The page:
Cow’s Milk Allergy affects 1 in 20 babies in their first year.  Symptoms or reactions develop when a baby’s immune system reacts to proteins found in cow’s milk. Cow’s Milk Allergy (CMA) presents when changing from breastmilk to formula or when solids containing milk are given during weaning. Breast fed babies can also have CMA, when milk proteins from mum’s diet are transferred to the baby in mums milk.  Reactions can either be immediate or delayed and symptoms vary from mild-moderate to severe and persisting. The timing of the onset of symptoms provides a useful indicator of the type of CMA and dietary treatment needed.

Cow’s Milk Allergy reactions and symptoms

Food allergy is an atopic and multi-system condition. Both immediate and delayed types of CMA are more common in atopic families: those with a history of asthma, eczema and hayfever.  The most common food allergen in infancy, CMA is implicated in atopic eczema that’s unresponsive to treatment. Delayed reactions involve tummy symptoms: loose, smelly, bloody or mucousy poohs, constipation and painful wind. At the upper end, vomiting after feeds, feeding difficulties, refusal and growth faltering. Babies are generally unsettled, sleeping and feeding disturbed. At least two persistent symptoms with delayed reactions are needed to consider a diagnosis alongside an allergy focused history.  Immediate reactions happen within minutes of exposure to cow’s milk. Reactions are more severe, and involve skin and/or respiratory symptoms and sometimes tummy (GI) symptoms. Any swelling around the face/mouth/eyes needs immediate medical attention. Oral anti-histamine syrup can be helpful (whilst waiting for emergency services vies) and adrenalin maybe required. Babies who have those types of reactions should have access to a Specialist Allergy Team, including a Paediatric Dietitan.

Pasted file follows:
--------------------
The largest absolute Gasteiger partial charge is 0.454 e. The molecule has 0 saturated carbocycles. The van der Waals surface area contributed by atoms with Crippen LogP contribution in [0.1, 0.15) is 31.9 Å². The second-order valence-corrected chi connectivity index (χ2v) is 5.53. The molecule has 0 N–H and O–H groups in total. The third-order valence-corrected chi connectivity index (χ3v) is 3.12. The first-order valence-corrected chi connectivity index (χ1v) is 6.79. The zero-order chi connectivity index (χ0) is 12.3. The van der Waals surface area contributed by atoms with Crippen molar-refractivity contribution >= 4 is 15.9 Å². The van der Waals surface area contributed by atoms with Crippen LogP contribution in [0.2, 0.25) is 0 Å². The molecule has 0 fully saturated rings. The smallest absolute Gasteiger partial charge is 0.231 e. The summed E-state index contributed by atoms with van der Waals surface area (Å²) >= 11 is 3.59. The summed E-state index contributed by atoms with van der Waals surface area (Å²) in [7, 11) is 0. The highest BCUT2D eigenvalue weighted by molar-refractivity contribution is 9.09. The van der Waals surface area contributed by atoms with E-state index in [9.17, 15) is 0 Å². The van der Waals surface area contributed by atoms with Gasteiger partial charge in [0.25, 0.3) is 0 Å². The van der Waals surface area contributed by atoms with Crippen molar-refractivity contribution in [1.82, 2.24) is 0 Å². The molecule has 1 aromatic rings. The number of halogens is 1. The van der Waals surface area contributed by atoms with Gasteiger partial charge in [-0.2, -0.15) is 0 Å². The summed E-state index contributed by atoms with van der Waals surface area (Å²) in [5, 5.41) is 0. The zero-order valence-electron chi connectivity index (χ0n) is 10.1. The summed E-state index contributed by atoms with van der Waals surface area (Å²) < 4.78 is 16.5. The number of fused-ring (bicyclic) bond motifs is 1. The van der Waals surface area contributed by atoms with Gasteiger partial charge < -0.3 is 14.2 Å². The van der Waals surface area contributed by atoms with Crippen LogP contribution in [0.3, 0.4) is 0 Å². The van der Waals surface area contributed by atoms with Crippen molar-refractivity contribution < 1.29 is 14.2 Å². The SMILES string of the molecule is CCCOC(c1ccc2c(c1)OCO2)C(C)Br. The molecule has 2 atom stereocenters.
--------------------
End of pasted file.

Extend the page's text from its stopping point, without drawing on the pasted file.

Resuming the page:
Dietary treatment for Cow’s Milk Allergy

The symptoms of CMA are resolved by the complete exclusion of cow’s milk and its products, for between 6 months for delayed reactions and up to 2 years for those with immediate reactions.  This is also the case for breast-feeding babies – mum’s need to follow an milk exclusion too, and should take a daily supplement of 1000mg calcium and 10-25ug Vitamin D.  Avoiding cow’s milk formula, cheese, yoghurt, dairy fats means that good non-dairy sources of calcium are a high priority for weaning infants. Infants needs for calcium are around 500mg, very high for their small size, and essential for the rapid bone growth at 6-12 months.  Your GP is your first point of contact for both types of CMA.  For ongoing concerns about growth or remaining symptoms a Paediatrician can provide a medical review.  Paediatric Dietitian’s are skilled in this area and provide dietary education, advise on nutritional needs for feeding mums and baby pairs, calcium and weaning needs on dairy free diets, suitable formulae and consideration of reintroduction of milk.

What about lactose intolerance?

Lactose intolerance is a different condition which is sometimes confused with CMA. It is best described as a digestive problem, due to insufficient digestive enzyme lactase.  Find out more about the difference between lactose intolerance and cow’s milk allergy.